Beijing’s expatriate community lost one of its finest Wednesday as Mike Murphy, the man who brought the IQAir brand to Beijing, died suddenly at his home in the Lido area.
A resident of Beijing for over a decade, Mike was the very definition of a self-made man. He arrived in 2004 with his pregnant wife, having been a landscaper in the US, and started his business by selling Christmas trees in the parking lot of Pinnacle Plaza in Shunyi, at a time when they were virtually impossible to buy in Beijing.
"We arrived with very little money and no job prospects. Our first apartment cost us RMB 1,000 and had a pipe in the ceiling that dripped enough water to call it a ‘shower,’" Mike recalled in a 2009 interview in the Beijinger. "Starbucks was a once-a-month treat."
His interactions selling trees to Shunyi expats soon had him retailing high-end grills, trampolines and other hard-to-find accessories.
With a true entrepreneurial spirit, he was the first person in China to reach out to Swiss-based IQAir to ask for the rights to sell their high-end air filtration machines in China.
We Beijing expats take air quality awareness for granted in 2015, but Mike started his business at a time when air masks and filtration devices were almost non-existent in China, and neither the US Embassy nor the Chinese government reguarly published air quality data.
In 2006 when his first batch IQAir machines went on sale in Beijing, many scoffed at the idea that people would be willing to pay a premium for cleaner air in their homes and offices. They were wrong: the products were an instant hit.
Along the way, his business profoundly impacted expats’ perceptions of Beijing’s air quality and enabled them to protect themselves against its dangers. By extension, he paved the way for more entrepreneurs to import and develop the vast array of air filtration devices that serve both the expatriate and the local markets now.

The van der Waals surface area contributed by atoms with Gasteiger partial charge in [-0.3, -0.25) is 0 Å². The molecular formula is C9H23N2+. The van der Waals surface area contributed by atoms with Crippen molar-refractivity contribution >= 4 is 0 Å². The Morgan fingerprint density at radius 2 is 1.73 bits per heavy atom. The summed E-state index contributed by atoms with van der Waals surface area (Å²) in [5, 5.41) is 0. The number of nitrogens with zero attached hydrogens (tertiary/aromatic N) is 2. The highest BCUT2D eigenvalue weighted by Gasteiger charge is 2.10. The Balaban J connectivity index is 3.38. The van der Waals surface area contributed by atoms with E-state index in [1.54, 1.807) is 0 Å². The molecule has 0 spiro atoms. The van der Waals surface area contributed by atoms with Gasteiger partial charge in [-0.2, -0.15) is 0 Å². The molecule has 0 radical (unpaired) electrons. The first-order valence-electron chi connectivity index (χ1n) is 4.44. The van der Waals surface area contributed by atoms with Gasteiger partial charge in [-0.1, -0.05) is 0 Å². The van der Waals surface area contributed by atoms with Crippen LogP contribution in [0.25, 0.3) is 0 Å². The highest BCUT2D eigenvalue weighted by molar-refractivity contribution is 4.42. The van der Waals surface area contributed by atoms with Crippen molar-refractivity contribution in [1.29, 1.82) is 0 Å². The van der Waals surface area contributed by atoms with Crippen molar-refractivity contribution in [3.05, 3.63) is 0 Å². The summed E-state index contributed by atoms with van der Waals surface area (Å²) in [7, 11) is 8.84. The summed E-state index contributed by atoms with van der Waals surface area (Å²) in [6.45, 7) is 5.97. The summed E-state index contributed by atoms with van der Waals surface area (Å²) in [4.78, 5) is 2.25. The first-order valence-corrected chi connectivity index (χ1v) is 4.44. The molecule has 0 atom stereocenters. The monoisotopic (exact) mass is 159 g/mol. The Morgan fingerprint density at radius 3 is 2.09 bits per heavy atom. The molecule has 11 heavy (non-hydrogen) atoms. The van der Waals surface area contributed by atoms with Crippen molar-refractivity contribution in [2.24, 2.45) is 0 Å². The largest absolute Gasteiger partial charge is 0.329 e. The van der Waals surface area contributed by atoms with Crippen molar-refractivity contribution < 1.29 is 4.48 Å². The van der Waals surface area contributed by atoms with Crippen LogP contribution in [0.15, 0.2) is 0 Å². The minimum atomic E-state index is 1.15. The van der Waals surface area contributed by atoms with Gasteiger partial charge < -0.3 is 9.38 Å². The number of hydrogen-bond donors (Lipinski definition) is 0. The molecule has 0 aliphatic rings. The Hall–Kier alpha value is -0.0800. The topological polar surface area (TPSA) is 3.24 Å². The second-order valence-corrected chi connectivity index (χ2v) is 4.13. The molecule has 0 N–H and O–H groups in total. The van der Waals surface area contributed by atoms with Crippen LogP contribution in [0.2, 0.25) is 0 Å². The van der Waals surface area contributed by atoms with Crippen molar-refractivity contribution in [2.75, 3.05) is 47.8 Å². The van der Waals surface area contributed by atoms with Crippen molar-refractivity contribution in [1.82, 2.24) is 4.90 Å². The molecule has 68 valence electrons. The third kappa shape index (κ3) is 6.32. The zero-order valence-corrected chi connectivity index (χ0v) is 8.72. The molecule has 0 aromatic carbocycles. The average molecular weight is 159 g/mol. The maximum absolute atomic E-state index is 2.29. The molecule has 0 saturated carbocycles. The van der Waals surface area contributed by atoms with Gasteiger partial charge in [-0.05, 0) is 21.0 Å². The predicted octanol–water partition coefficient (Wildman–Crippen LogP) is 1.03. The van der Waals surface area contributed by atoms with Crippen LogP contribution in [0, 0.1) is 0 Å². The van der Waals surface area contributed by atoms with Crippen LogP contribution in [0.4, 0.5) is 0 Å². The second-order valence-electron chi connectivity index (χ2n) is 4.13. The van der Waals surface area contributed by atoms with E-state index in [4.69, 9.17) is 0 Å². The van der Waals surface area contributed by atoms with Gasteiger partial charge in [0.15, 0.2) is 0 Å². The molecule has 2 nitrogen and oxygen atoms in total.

It’s hard to exaggerate the impact Mike has had on Beijing’s international community. The machines he retailed have graced the living spaces of countless homes and offices, and his active promotion of the brand and its specifications helped make "HEPA filtration" and "PM 2.5" part of the common vernacular of the typical Beijing expat. His business has also profoundly impacted the Chinese community as well, with IQAir among the most well-known brands in major cities across the country.
Mike was a modest person who never forgot his humble upbringings and was always eager to share his business advice. He and his four brothers and sisters were raised by their single mother, with utitilies regularly turned off due to lack of payment, he told Start Up Noodle in 2014.
"From the age of 12 on, I have always been working—I can’t remember a stretch of time that I wasn’t doing odd jobs for money. And honestly, since the age of 12, I can’t remember a time that I didn’t have all the things I needed and many of the things I wanted," he was quoted as saying.
His strong work ethic propelled him to success in each of the ventures he started, and he enjoyed the ride as an entrepreneur. "I have loved every minute of every day that I have worked on my own," he told Start Up Noodle. "Almost every one of my friends and family growing up express discontent for their jobs or careers, some even express hatred. I have never experienced this and wouldn’t even know what to do if I did."
An avid traveler, Mike had been to over 40 countries before arriving in Beijing, and continued the tradition with his children. For the past year he has split his time between Beijing and Vancouver, where his kids have been going to school.
"Mike had an inspirational story both as a man and as an entrepreneur," recalled fellow entrepreneur and Beijing resident Jim James. "He overcame difficulties with good humor, determination and humility. He leaves behind more than he came with and so will always be remembered in my heart and mind."
Mike was a strong supporter of True Run Media’s products and via this support, allowed us to do what we do.
As of publication, there was no indication of the cause of death but foul play was not suspected.
He is survived by his wife and two children, as well as extended family in the US and in Canada. He also leaves hundreds of friends, customers, and business associates in Beijing.
"Our customers are from all over the world, and each of them has their own story to tell," Mike said in our 2009 interview with him. "I love the fact that we are able to make a difference in their lives by bringing them those things that they want and need."
A memorial service in Beijing for Mike is set for April 17 in Beijing at the River of Grace church in Wangjing (see graphic above).
Our thoughts go out to Mike’s family and friends.
Rest in Peace, Mike.
Photo: the Beijinger